writing chapter 5.1
so this morning i started writing paraphrases of the research notes. and developed them into conversations where it seemed likely. and then i moved the paragraph of research to the bottom of the document, and started on the next paragraph. sometimes i could just add a sentence to a paragraph i’d written, and get rid of a whole paragraph of research, other times i had to transpose it into almost as many words as i had when i started. but it’s a start, so here it is.
the beginnings of chapter 5.
You probably know that a classical computer bit is 1 or 0, right? Duh. Sorry, stop me when you get lost, then. Cool. So, okay, I’m working with quantum bits, which are continuous complex variables rather than on-off switches. In classical computing, you have two outcomes for any operation, but with a qubit you combine the rotations of at least two superimposed quantum states and get vector angles θ and Φ. A momentary frown crossed Nathan’s face, but he nodded for Kurt to continue. The rotations of quantum states changes the information in a qubit, and what you get is a direction, an indication, rather than on or off, yes or no, 1 or 0. It’s yes and no. Like warmer, colder. Nathan’s only experience with that game resulted in a drenching when his dad directed him into a pool.
So you’ve got all these superpositioned subatomic particles, and you don’t know where any of them are precisely, you just have a wave function extending out into space. It’s this fuzzy cloud of possibility where everything is occupying every position all at once. But the moment you measure it, observe it, hell, even just think about it, the wave function describing this endless possibility collapses down into the thing you observe in the very place you observe it. You never see the other possibilities, the wave function. But it sees you. It knows when it’s being observed, it knows when to collapse. Why does it collapse at all? He waved imaginary pixy dust. Measuring forces the particle to choose the state that gets measured. And the observer’s expectations determine what state the particle chooses to be measured in. But why would it care? Why alter its behavior when you look at it? It’s not a dog.
We’re living under these intertwined illusions about space and time. like that it’s smooth and continuous, when it’s all quantized at quantum scales. nothing like smooth or continuous. but reality… it’s a lie. stay with me here.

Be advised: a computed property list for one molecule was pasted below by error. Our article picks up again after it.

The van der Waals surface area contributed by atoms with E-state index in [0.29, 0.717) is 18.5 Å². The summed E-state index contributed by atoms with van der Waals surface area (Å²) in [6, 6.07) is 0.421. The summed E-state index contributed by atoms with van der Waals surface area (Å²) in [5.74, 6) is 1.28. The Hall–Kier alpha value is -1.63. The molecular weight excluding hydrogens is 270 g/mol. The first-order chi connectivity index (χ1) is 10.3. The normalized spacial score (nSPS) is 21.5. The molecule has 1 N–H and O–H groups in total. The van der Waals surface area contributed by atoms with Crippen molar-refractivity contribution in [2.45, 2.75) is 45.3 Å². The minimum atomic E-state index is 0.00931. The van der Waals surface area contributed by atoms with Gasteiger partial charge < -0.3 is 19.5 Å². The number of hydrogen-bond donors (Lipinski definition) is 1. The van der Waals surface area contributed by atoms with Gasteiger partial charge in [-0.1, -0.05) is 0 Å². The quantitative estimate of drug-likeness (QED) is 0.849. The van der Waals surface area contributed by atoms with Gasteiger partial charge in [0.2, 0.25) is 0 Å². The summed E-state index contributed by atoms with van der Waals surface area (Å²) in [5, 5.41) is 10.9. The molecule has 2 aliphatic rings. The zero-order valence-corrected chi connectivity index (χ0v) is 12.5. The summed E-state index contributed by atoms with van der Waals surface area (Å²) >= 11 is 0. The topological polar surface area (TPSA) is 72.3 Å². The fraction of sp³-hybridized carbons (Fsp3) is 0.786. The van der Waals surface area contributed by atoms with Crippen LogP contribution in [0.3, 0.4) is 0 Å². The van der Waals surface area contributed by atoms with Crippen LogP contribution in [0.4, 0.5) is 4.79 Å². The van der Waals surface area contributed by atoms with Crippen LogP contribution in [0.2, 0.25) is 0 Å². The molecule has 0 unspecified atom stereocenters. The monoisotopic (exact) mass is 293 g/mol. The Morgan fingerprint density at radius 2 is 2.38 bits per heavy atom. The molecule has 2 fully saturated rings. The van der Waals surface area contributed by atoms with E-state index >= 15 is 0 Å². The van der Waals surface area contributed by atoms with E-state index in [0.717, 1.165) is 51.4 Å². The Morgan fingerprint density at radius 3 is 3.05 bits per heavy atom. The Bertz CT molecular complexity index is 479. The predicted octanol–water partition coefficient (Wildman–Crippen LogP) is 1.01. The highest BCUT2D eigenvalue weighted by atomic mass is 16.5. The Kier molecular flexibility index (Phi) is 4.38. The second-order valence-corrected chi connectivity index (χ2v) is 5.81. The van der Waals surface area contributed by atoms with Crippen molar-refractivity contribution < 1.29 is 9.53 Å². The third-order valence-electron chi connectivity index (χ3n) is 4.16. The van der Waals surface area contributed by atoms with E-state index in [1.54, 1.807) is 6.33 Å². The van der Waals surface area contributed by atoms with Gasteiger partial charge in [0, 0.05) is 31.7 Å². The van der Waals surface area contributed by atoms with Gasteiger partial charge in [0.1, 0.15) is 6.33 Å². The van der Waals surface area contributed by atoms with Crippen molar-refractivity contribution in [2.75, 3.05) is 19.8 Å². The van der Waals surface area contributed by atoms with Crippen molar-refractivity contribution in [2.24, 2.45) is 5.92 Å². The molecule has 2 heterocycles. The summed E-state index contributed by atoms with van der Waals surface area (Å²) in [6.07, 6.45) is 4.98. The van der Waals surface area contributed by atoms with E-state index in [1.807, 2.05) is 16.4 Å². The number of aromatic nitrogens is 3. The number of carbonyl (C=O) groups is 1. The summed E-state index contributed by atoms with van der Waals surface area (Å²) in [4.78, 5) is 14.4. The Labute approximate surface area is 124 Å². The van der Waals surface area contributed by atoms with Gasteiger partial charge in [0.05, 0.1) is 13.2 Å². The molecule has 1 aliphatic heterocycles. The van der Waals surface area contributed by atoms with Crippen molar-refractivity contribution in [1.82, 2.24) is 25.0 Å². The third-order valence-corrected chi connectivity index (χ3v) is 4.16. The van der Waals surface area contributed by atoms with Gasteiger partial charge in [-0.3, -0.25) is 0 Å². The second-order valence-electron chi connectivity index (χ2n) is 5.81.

empty space isn’t empty. But the atoms in your finger never actually touch another solid thing. It’s all interaction of electrical fields that repel each other a long way from the actual object.
space changes, and shrinks so much at speeds close to the speed of light that the universe becomes only a few feet across. space and time mutate. distance between objects mutates according to various factors, so there’s no such thing as a fixed measurement by which everything else can be measured. Things we thought were constants, like the fine structure constant that governs the strength of force between particles, turns out to be different in other parts of the universe.
the idea of separation between things is also wrong, because quantum entanglement links every particle to every other particle. the only reason we see separations between objects, that we see separate objects, is that we’ve been conditioned to see it this way. so what is space? good question. Is the glass half empty, half full, or imaginary? space has no meaning at all for entangled particles. maybe it’s empty. maybe it’s not empty – maybe it’s full of energy. maybe it’s all in your mind.
As for time, if we’re in a block universe, then we exist as fuzzy four dimensional tubes. Like gummy worms in a jello mold. At one end you experience being a kid, at the other end you’re an old man, and at each point you accept that as your whole being. The past, present, and future are all there at once, but your consciousness tends to move only one way along the forth dimensional timeline. Because you’re conditioned to. But it’s only a convention, according to quantum physics. Who’s doing the conditioning? That’s a different question. You might as well ask who’s we? That too.
there are weak measurements you can take, ways of observing without observing, because you fuck up the experiment when you take a measurement, and you’d like to avoid collapsing it from a quantum state to a classical state, you’d like to get wave interference rather than points. one of those ways is postselection, where you impose conditions on an experiment after it has already run without your interference. You can, in effect, choose the result and then reach back into the past to force your photons to follow your choice.
add and then square, or square and then add.
when we deal with the world as we imagine it to be, ‘in here’ rather than out there. possibility-waves are a figment of our mind. we don’t deal with possibility waves.
possibility-waves add up to either cancel or reinforce each other. adding possibility-waves and then squaring them to get probability-curves / outcome probabilities.
but when we deal with the world outside of our minds, reality, out there.
squaring the possibility-waves and then adding the resultant probability-curves, which don’t cancel out, but add up to produce a single probability curve / outcome probabilities
when do we add probability-curves and when do we add possibility-waves? squaring all possibility-waves allows us to make sense of the world. study up on that, willya, and get back to me. “mind squares possibility-waves to get probability-curves / outcome probabilities, which produce probabilistic effects in the real world.”